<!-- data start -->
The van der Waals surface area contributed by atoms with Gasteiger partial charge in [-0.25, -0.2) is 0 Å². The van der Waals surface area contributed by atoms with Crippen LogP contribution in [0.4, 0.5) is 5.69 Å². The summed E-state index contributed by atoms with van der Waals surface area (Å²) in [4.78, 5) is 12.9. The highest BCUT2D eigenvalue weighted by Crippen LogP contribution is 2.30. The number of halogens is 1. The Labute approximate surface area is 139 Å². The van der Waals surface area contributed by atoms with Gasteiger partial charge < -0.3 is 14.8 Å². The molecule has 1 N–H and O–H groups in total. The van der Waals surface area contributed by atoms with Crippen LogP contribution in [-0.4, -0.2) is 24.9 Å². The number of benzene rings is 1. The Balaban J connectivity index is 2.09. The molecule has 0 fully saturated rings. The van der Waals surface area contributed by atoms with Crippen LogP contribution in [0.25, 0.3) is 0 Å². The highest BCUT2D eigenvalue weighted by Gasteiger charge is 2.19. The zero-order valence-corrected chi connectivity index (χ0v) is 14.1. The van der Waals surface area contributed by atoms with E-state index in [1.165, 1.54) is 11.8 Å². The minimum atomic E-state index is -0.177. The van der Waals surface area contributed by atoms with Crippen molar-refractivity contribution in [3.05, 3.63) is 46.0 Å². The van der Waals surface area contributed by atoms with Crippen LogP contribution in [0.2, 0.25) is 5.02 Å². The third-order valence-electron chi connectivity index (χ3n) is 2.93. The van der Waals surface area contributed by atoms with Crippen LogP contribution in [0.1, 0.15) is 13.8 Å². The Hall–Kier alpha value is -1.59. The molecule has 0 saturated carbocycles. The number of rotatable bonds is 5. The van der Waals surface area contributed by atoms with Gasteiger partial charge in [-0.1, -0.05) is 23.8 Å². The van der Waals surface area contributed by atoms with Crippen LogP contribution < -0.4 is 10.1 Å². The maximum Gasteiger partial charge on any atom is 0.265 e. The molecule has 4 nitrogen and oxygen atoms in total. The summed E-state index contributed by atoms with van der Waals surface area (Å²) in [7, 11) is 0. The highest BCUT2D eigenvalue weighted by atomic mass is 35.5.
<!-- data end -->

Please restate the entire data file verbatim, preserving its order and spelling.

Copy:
The van der Waals surface area contributed by atoms with Gasteiger partial charge in [-0.25, -0.2) is 0 Å². The van der Waals surface area contributed by atoms with Crippen LogP contribution in [0.4, 0.5) is 5.69 Å². The summed E-state index contributed by atoms with van der Waals surface area (Å²) in [4.78, 5) is 12.9. The highest BCUT2D eigenvalue weighted by Crippen LogP contribution is 2.30. The number of halogens is 1. The Labute approximate surface area is 139 Å². The van der Waals surface area contributed by atoms with Gasteiger partial charge < -0.3 is 14.8 Å². The molecule has 1 N–H and O–H groups in total. The van der Waals surface area contributed by atoms with Crippen LogP contribution in [-0.4, -0.2) is 24.9 Å². The number of benzene rings is 1. The Balaban J connectivity index is 2.09. The molecule has 0 fully saturated rings. The van der Waals surface area contributed by atoms with Crippen LogP contribution in [0.25, 0.3) is 0 Å². The highest BCUT2D eigenvalue weighted by Gasteiger charge is 2.19. The zero-order valence-corrected chi connectivity index (χ0v) is 14.1. The van der Waals surface area contributed by atoms with E-state index in [1.165, 1.54) is 11.8 Å². The minimum atomic E-state index is -0.177. The van der Waals surface area contributed by atoms with Crippen molar-refractivity contribution in [3.05, 3.63) is 46.0 Å². The van der Waals surface area contributed by atoms with Crippen LogP contribution in [0.2, 0.25) is 5.02 Å². The third-order valence-electron chi connectivity index (χ3n) is 2.93. The van der Waals surface area contributed by atoms with Crippen LogP contribution in [0.1, 0.15) is 13.8 Å². The Hall–Kier alpha value is -1.59. The molecule has 0 saturated carbocycles. The number of rotatable bonds is 5. The van der Waals surface area contributed by atoms with Gasteiger partial charge in [-0.1, -0.05) is 23.8 Å². The van der Waals surface area contributed by atoms with Crippen LogP contribution < -0.4 is 10.1 Å². The maximum Gasteiger partial charge on any atom is 0.265 e. The molecule has 4 nitrogen and oxygen atoms in total. The summed E-state index contributed by atoms with van der Waals surface area (Å²) in [7, 11) is 0. The highest BCUT2D eigenvalue weighted by atomic mass is 35.5.